A minidump is a file containing information about the state of a process, generally used for post-mortem debugging on Windows.
Minidumps are a file format invented by Microsoft to capture the state of a process. They often contain a minimal set of useful information (hence the name mini dump), including a list of threads, the stack memory for each thread, the loaded set of modules, and information about any exception that occurred. This is usually enough to get a stack trace from where the process crashed. Minidumps can also contain much more information, including the full heap memory of the process (usually referred to as a "full memory dump"), which can be quite large.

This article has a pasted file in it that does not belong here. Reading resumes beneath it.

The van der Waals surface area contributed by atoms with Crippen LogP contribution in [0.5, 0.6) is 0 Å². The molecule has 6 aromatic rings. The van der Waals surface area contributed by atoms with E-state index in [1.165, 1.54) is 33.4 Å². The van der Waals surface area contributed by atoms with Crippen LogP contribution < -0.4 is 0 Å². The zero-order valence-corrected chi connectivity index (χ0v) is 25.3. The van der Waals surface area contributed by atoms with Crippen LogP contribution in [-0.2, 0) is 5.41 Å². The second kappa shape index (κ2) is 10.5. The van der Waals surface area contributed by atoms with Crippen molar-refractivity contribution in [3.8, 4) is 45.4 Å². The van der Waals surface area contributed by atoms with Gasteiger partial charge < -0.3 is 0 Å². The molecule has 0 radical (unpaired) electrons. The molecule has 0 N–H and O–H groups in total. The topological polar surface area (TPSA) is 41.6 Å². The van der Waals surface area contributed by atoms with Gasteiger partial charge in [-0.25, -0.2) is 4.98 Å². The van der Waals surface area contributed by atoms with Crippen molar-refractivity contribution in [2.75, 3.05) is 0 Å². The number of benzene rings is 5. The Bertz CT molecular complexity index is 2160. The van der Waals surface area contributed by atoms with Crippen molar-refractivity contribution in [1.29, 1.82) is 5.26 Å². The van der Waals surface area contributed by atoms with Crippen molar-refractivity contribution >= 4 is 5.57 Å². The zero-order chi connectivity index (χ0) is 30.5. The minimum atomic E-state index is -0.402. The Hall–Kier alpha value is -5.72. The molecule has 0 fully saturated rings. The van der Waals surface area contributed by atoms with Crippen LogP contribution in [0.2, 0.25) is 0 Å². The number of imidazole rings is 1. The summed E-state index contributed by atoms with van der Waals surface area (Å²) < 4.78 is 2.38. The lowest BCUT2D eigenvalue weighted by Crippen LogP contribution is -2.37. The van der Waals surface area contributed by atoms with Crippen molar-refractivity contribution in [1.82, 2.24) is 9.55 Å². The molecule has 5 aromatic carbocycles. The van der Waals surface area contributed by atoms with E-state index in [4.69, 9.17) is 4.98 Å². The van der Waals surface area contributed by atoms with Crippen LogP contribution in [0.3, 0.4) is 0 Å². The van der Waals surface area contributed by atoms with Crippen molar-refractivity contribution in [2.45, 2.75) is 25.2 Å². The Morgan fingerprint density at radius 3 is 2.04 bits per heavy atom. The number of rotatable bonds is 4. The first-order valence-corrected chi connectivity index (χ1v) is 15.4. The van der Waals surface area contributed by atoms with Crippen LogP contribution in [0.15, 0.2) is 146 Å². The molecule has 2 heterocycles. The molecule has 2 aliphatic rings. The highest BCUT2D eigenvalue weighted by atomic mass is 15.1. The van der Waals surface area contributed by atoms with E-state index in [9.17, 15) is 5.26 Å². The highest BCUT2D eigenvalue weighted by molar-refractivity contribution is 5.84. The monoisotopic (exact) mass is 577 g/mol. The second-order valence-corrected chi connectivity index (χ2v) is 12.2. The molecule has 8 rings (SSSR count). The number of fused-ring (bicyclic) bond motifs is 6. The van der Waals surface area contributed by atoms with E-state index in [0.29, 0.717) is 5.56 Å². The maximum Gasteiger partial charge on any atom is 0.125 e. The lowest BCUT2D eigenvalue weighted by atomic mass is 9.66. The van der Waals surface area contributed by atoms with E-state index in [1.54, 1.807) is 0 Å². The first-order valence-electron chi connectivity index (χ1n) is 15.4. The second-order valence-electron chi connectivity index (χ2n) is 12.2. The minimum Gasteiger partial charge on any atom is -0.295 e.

Windows will generate a minidump for a process when it crashes, however the minidump will be sent to Microsoft, and you are required to sign up for a WinQual account to view the reports. To avoid this process, many applications implement their own minidump-writing routines that send the dump directly to the application developers using email or HTTP, using well-known techniques as described in this Code Project article. There are also several libraries available that simplify the process, such as Google Breakpad and CrashRpt.